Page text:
Last week, the Federal Reserve again announced that they are raising the nation’s federal funds rate by one-quarter of one percent. This brings it to a range of 1.00 to 1.25 percent making this the second straight quarterly increase.
At this time, the prediction is that mortgage interest may not see a direct increase from this rate hike. In the short term, car loans and bank fees will probably be the first to show an increase. This could also affect millions of borrowers who have credit card debt as it could push their monthly payments higher. The hike could additionally impact borrower’s ability to qualify for a mortgage.
It is not clear at this time if the Fed needed to raise the rate right now. Unemployment is low at 4.3 percent in May. The economy isn’t growing as fast as the Fed would like, nor are wages. The rate hike is unlikely to help either of those causes. It seems that the Fed found themselves in a bind. They said they would raise the rate earlier in the year and they are following through, even though it might mean slowing the economy further.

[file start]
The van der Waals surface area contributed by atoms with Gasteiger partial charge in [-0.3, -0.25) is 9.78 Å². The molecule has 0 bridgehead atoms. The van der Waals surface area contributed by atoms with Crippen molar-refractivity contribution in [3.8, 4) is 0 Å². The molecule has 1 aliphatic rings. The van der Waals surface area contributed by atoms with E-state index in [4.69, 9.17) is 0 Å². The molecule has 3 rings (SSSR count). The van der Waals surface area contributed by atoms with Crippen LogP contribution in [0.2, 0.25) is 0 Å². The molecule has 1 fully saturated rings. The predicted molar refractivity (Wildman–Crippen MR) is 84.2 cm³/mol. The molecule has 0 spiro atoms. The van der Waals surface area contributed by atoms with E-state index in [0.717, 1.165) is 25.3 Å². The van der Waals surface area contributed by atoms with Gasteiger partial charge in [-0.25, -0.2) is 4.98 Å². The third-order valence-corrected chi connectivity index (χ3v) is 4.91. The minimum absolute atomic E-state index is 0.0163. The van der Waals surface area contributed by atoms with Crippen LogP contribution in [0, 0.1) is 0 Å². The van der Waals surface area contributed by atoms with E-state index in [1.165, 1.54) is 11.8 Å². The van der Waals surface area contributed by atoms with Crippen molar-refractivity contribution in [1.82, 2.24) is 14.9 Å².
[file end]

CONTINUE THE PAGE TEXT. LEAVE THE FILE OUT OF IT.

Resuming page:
The Federal Reserve will reassess the market again in September to be sure the projected additional increase is in line with the market at that time.
If you are in the market for a home right now, the hike is not likely to affect you in terms of interest rate. You may qualify to borrow less money if you have significant credit card or other short term debt.
Borrowers who will feel the rate hike the most are ones with an adjustable rate mortgage that is about to adjust as it will now adjust by half a percent. This could mean hundreds of dollars more per month on a mortgage payment. Other borrowers who will feel the pinch are ones with home equity loans or lines of credit. Repayment on those loans will call for steeper payments due to the rate hike.
If you are in the market for a home, call us at (704) 525-4045. We can help you get started on the process today. You can also view homes currently for sale on our website here.